Think of it as half haircut, half chiropractic visit and half pedicure.
And it's all waiting for you at your neighborhood Riyadh barbershop.
OK, so I never was very good at math but I believe the ladies will know what I mean about the pedicure aspect when I explain what goes on.
Some would argue that a trip to the barber is wasted on me, but I still need to get rid of the shaggy stuff on the sides and back from time to time unless I want to look like a B-list Hollywood director.
Thus it is that we settle into the barber chair and signal to the barber that we'd like a "#1" cut. Nowadays, whether you're in Riyadh or Phoenix, barbers know how close to the scalp to go by a series of numbers. A #1 is as close as you can get. For me, it will take about five minutes but most barbers drag it out to 10-12 minutes to make us both feel like they're doing something more than shaving my head.
Now, watching a master barber from the Subcontinent go to work on a regular hirsute Saudi customer -- often in the late evening after prayer -- can be an excrutiating exercise in patience. He can easily spend 10 or 15 minutes after the main haircut making such ultra-fine clipping movements and razor cuts on his customer that you'd think he was giving a performance at the Met.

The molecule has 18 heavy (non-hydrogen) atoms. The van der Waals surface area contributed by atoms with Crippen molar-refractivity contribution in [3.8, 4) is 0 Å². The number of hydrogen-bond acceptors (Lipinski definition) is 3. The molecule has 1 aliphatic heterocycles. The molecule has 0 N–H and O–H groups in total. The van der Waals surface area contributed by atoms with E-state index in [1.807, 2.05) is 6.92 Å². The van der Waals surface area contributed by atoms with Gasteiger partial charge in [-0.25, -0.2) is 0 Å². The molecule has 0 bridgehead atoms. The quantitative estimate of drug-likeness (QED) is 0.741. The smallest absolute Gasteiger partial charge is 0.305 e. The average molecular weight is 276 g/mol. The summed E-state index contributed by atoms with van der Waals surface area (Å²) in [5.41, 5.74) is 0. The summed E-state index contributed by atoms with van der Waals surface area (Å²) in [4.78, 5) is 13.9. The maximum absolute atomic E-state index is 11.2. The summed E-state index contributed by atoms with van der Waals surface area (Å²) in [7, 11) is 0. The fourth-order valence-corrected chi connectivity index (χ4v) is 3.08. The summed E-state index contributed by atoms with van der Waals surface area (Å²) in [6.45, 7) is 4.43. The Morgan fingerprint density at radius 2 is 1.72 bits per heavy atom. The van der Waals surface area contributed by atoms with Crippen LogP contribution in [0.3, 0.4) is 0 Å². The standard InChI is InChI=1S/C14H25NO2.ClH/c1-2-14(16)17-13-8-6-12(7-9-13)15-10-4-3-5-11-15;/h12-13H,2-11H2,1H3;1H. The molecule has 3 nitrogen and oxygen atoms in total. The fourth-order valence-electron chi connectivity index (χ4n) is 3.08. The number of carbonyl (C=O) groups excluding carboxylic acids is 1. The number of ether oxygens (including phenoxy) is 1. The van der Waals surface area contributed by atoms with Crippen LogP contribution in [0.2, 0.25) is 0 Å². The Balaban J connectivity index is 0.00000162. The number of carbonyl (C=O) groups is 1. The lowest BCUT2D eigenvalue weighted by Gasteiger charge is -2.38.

But it's after the Pakistani or Indian barber gets done fussing with his electric razor, clippers and straight razor, that the show really begins.
He starts by lightly oiling up his hands and giving your scalp a thorough 360-degree massage. That can go on for a couple minutes.
Next he cups his hands together and starts thwacking your head from ear to ear. It actually feels quite good though it looks bizarre.
Next he makes you lean forward and gives your upper torso a good massage.
Then he lifts up each arm and cranks it backwards and around in a circle.
After that he grabs your head, yanks it to one side and cracks your neck. Both ways.
Then it's back to your backside for another minute of massage.
Finally, you get a light dusting of talcum powder, and voila, "Ready for my closeup Mr. DeMille."
I really wish I could show you pictures of the whole operation but you know what they say: "What goes on in the haalagh stays in the haalagh."
"Ready for my closeup Mr. Demille" - Norma Desmond to newsreel camera in Sunset Boulevard
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